Clinical impact of molecular subtyping of pancreatic cancer

Xu, Z. et al. (2021) Clinical impact of molecular subtyping of pancreatic cancer. Frontiers in Cell and Developmental Biology, 9, 743908. (doi: 10.3389/fcell.2021.743908) (PMID:34805152) (PMCID:PMC8603393)

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Pancreatic ductal adenocarcinoma is a highly lethal malignancy, which has now become the seventh most common cause of cancer death in the world, with the highest mortality rates in Europe and North America. In the past 30 years, there has been some progress in 5-year survival (rates increasing from 2.5 to 10%), but this is still extremely poor compared to all other common cancer types. Targeted therapies for advanced pancreatic cancer based on actionable mutations have been disappointing, with only 3–5% showing even a short clinical benefit. There is, however, a molecular diversity beyond mutations in genes responsible for producing classical canonical signaling pathways. Pancreatic cancer is almost unique in promoting an excess production of other components of the stroma, resulting in a complex tumor microenvironment that contributes to tumor development, progression, and response to treatment. Various transcriptional subtypes have also been described. Most notably, there is a strong alignment between the Classical/Pancreatic progenitor and Quasi-mesenchymal/Basal-like/Squamous subtype signatures of Moffit, Collinson, Bailey, Puleo, and Chan-Seng-Yue, which have potential clinical impact. Sequencing of epithelial cell populations enriched by laser capture microscopy combined with single-cell RNA sequencing has revealed the potential genomic evolution of pancreatic cancer as being a consequence of a gene expression continuum from mixed Basal-like and Classical cell populations within the same tumor, linked to allelic imbalances in mutant KRAS, with metastatic tumors being more copy number-unstable compared to primary tumors. The Basal-like subtype appears more chemoresistant with reduced survival compared to the Classical subtype. Chemotherapy and/or chemoradiation will also enrich the Basal-like subtype. Squamous/Basal-like programs facilitate immune infiltration compared with the Classical-like programs. The immune infiltrates associated with Basal and Classical type cells are distinct, potentially opening the door to differential strategies. Single-cell and spatial transcriptomics will now allow single cell profiling of tumor and resident immune cell populations that may further advance subtyping. Multiple clinical trials have been launched based on transcriptomic response signatures and molecular subtyping including COMPASS, Precision Promise, ESPAC6/7, PREDICT-PACA, and PASS1. We review several approaches to explore the clinical relevance of molecular profiling to provide optimal bench-to-beside translation with clinical impact.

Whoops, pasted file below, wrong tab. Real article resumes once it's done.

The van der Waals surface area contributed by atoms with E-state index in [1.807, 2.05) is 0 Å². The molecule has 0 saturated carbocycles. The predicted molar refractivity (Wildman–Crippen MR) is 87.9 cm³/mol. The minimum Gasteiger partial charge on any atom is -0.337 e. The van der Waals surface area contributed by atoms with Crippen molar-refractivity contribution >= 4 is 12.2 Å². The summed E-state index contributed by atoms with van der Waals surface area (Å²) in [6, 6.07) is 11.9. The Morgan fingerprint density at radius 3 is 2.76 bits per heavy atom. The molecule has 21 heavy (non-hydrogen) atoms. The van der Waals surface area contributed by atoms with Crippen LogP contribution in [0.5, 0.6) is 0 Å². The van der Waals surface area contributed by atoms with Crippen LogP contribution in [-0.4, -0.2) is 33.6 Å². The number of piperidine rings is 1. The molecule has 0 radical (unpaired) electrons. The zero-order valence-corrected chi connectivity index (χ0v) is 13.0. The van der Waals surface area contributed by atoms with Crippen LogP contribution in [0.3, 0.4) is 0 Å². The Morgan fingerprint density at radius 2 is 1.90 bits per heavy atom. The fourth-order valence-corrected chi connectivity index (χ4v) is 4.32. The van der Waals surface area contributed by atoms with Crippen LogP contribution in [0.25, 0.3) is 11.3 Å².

Item Type:Articles
Glasgow Author(s) Enlighten ID:Bailey, Dr Peter
Authors: Xu, Z., Hu, K., Bailey, P., Springfeld, C., Roth, S., Kurilov, R., Brors, B., Gress, T., Buchholz, M., An, J., Wei, K., Peccerella, T., Büchler, M. W., Hackert, T., and Neoptolemos, J. P.
College/School:College of Medical Veterinary and Life Sciences > School of Cancer Sciences
Journal Name:Frontiers in Cell and Developmental Biology
Publisher:Frontiers Media
ISSN (Online):2296-634X
Copyright Holders:Copyright © 2021 Xu, Hu, Bailey, Springfeld, Roth, Kurilov, Brors, Gress, Buchholz, An, Wei, Peccerella, Büchler, Hackert and Neoptolemos
First Published:First published in Frontiers in Cell and Developmental Biology 9: 743908
Publisher Policy:Reproduced under a Creative Commons License

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